Mental health law review proposes end to forced ECT
Current legislation allows treatment on patients ‘unwilling’ to consent
Kathleen Lynch: she is likely to publish shortly a report by a Government expert group tasked with reviewing the Mental Health Act (2001)
A major review of mental health legislation is to recommend an end to the practice of administering controversial electroconvulsive therapy (ECT) to patients who are unwilling to give consent to the treatment.
A Government expert group tasked with reviewing the Mental Health Act (2001) recently completed its report which is likely to be published shortly by Minister of State Kathleen Lynch.
It is understood to contain a number of proposals to strengthen patients’ rights, extend the remit of watchdog bodies and place a greater emphasis on children’s services.
The current legislation is regarded by many campaigners as outdated given the growing emphasis on community-based services and demands for greater autonomy by patient groups.
Section 59(b) of the Mental Health Act states that forced electroconvulsive therapy may be administered where a patient is “unable or unwilling” to give consent once it has been approved by two consultant psychiatrists.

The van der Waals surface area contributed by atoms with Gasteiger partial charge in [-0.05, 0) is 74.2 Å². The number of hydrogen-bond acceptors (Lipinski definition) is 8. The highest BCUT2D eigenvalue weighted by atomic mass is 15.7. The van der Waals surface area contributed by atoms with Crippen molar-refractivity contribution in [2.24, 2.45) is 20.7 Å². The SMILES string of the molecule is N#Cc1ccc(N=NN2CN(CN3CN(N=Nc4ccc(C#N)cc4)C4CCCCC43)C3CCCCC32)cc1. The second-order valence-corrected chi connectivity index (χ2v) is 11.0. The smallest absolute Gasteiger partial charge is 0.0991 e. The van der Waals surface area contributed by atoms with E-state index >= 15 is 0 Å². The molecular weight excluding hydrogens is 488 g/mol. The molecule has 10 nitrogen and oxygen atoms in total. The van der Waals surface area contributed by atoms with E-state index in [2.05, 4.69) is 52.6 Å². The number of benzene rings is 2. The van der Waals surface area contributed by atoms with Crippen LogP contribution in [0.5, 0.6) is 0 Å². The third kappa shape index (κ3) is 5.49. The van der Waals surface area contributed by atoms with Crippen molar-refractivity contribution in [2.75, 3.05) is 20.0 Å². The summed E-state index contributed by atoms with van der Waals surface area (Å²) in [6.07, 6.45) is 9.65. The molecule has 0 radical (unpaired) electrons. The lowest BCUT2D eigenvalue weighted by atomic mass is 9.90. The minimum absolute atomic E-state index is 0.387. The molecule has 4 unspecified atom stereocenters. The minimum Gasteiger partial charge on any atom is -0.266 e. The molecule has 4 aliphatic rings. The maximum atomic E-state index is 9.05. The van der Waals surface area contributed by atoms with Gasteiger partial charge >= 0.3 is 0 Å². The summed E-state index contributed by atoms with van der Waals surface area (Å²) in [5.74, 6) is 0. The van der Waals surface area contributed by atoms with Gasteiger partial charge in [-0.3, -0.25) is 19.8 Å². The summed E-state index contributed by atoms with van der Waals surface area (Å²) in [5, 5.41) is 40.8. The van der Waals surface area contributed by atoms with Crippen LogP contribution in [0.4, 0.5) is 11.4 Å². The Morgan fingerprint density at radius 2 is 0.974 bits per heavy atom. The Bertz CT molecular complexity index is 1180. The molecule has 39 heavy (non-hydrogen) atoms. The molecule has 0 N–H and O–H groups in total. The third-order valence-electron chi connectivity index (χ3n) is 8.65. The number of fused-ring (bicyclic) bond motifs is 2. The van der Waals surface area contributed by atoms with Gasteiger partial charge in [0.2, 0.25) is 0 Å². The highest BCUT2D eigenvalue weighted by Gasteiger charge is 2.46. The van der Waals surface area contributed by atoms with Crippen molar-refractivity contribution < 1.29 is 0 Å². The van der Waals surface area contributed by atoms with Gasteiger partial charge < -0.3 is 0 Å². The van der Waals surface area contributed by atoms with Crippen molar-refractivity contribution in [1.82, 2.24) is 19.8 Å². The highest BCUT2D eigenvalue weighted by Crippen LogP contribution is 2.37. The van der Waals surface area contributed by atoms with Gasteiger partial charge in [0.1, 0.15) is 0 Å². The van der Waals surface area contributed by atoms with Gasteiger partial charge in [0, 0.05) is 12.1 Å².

The steering group is expected to support the deletion of the word “unwilling”.
The use of forced ECT has been in decline in recent years. Official statistics compiled in 2013 by the Mental Health Commission show a fall in the use of the treatment for the fifth year in a row.
Given the growing emphasis on care in the community, the steering group is also understood to support an expansion of the remit of the Mental Health Commission, the State’s watchdog for psychiatric services.
At present the commission has statutory responsibility to inspect “approved centres” once a year. These are typically acute mental health units of large hospitals or psychiatric hospitals.
The report is expected to support extending this responsibility to community mental health teams, home-based treatment teams and community residences given that the bulk of treatment takes place in these settings.
It is likely to propose a set of guiding principles which reflect the UN Convention on the Rights of the Child.
On the issue of consent to treatment, it is understood to state that children aged 16 or 17 and upwards should be presumed to have the capacity to consent to or refuse treatment. Admission or treatment for young children should require the consent of parents.
It is also expected to propose the scope of existing mental health laws should be extended to include voluntary patients, and the protections provided for involuntary patients should, where appropriate, apply equally to voluntary patients.